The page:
Washington State is showing signs of some real life in a slow ramp up to gain new aerospace business.
For years, nay, for decades, state politicians took Boeing for granted. Boeing officials complained and complained and complained about the need for better education, for smoother permitting processes, an onerous business climate and more. Officials warned over and over that they might move operations out of the state if things didn’t change.
When Boeing decided to move its corporate headquarters from Seattle to Chicago–with no notice to state officials it was even contemplating a move–politicians were shocked and called it a wake-up call.
Nothing happened. Officials hit the snooze button, turned over and went back to sleep.
Then Boeing held a competition in 2003 over where to assemble the 7E7 (later officially named the 787). Then-Gov. Gary Locke and the Legislature scrambled and ponied up $3.2bn in tax breaks over 20 years. It was another wake-up call.
After winning the assembly site for the Everett plant, officials hit the snooze button again.
Christine Gregoire was elected governor in 2004 (Locke retired after two terms), went to the Paris Air Show in 2005 and then didn’t go to Europe for aerospace until after being criticized in April 2009 for being a no-show for Washington’s aerospace. The state’s Department of Commerce, with little money made available to it in the Gregoire budgets, had embarrassingly small booths at the shows, especially compared with the pro-active Southern States.
Gregoire by executive order created the Washington Aerospace Council when the Legislature–controlled by her own political party no less–refused to authorize it. But WAC was largely a do-nothing group that more or less simply talked to itself.
Then Boeing located 787 line 2 assembly in Charleston, another wake-up call. And once more, the snooze button was hit.
Then Boeing said the 737 MAX might not be built here in Washington, and another task force was created to win this business. In the end, a deal between the IAM 751 union and Boeing had more to do with keeping the MAX assembly here (though we question whether there was any serious prospect of it going elsewhere), but once more the state responded with an ad hoc action rather than a strategy.
Gregoire, in her final year in office (2012), finally created the Governor’s Office of Aerospace–something that she should have done years before, and in truth, something Locke should have done during his eight years in office.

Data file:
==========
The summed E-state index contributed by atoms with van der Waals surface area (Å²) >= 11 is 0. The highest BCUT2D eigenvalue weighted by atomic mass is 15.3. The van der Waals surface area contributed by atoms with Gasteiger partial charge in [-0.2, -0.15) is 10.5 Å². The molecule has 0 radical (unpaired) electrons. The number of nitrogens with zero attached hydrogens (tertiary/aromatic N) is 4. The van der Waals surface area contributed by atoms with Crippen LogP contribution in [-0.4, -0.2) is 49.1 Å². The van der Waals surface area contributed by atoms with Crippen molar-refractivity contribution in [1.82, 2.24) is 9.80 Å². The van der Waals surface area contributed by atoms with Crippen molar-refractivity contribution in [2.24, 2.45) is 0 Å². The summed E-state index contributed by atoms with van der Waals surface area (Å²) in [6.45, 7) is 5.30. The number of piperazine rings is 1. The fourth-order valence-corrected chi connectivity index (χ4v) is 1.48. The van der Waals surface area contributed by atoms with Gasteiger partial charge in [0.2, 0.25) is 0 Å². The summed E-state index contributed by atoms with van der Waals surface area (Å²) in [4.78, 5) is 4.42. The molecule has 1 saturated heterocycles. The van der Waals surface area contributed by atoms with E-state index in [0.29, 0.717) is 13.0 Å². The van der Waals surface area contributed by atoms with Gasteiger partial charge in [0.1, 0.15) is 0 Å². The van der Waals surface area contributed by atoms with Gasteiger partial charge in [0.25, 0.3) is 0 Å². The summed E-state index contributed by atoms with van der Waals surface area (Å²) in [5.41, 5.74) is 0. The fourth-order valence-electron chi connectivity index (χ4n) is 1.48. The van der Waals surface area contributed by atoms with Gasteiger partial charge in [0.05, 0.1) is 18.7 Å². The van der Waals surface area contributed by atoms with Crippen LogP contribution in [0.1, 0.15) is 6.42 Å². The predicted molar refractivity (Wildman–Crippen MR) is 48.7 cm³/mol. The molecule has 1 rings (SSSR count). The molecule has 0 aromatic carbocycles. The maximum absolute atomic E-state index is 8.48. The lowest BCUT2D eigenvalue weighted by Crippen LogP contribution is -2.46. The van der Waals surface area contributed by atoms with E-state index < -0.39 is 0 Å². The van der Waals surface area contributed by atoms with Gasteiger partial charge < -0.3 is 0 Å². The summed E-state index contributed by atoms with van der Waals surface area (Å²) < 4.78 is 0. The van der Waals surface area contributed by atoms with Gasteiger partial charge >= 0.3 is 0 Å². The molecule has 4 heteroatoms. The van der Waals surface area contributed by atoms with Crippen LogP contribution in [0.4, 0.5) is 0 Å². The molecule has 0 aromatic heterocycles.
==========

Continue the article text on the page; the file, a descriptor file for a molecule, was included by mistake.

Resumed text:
WAC was dissolved and the Washington Aerospace Partnership was created instead–but as we have noted previously, there isn’t a single representative from industry on WAP, an inexplicable omission.
Then in a budget standoff in the Legislature between the Democratically-controlled House and the Republican-controlled Senate, the Republican budget inexplicably deleted funding for the Governor’s Office of Aerospace–and this was followed by Republican Sen. Mike Hewitt complaining the state wasn’t doing enough to support aerospace. (Funding survived, finally, in the budget that ultimately was approved.)
Washington had a large presence at this year’s Paris Air Show, both in the booths and in state officials representing the state seeking new business. And Gov. Jay Inslee, Gregoire’s successor, after a Gregoire me-too “program” announced in May to “win” the assembly site for the 777X, last week announced plans to use a law passed in 1997 but never implemented to declare the 777X a project of statewide significance that will allow almost instantaneous permitting.
This is the kind of innovative thinking that’s needed out of the Governor’s office, and raises the obvious question: why didn’t Locke and Gregoire use this law before to make things easier for Boeing?
The director of the Governor’s Office of Aerospace, Alex Pietsch, also revealed last week (in the Seattle Times article linked above, at the bottom) that two consultancies have been retained through WAP (on which he sits) to identify incentives and other things that need to be done to help Washington aerospace.
Because there have been several previous studies on competitiveness, we asked Pietsch what is expected from these new studies that haven’t already been discussed. Pietsch replied:
One is for an economic benefit analysis of the aerospace industry in Washington. This analysis hasn’t been performed since 2008 and will help us demonstrate the value of any potential additional investments necessary to win the 777X.
The second is analysis of Washington’s competitive position for the 777X. It will build off the work that was done in 2011, but look back at all of the State’s investments in support of aerospace since Project Olympus (the 787 effort in 2003) and make recommendations about what may be needed to win design and final assembly of the 777X, fabrication of its wing, and to maximize opportunities throughout the supply chain for the State of Washington.
Both studies are expected to be complete by the end of September.
tomorrow Thursday, the Department of Commerce and the Pacific Northwest Aerospace Alliance are holding the state’s first Airbus supplier forum. Forty percent of the suppliers surveyed by the state supply Airbus, and the state aims to increase this.
Inslee, in office only since January, clearly is far more attuned to aerospace than either Locke or Gregoire were. He initially offered a weak plan to win the 777X but he, along with Commerce, is picking up steam.
It’s about time. Washington has been hitting the snooze button for decades. It’s long overdue to wake up and get out of bed.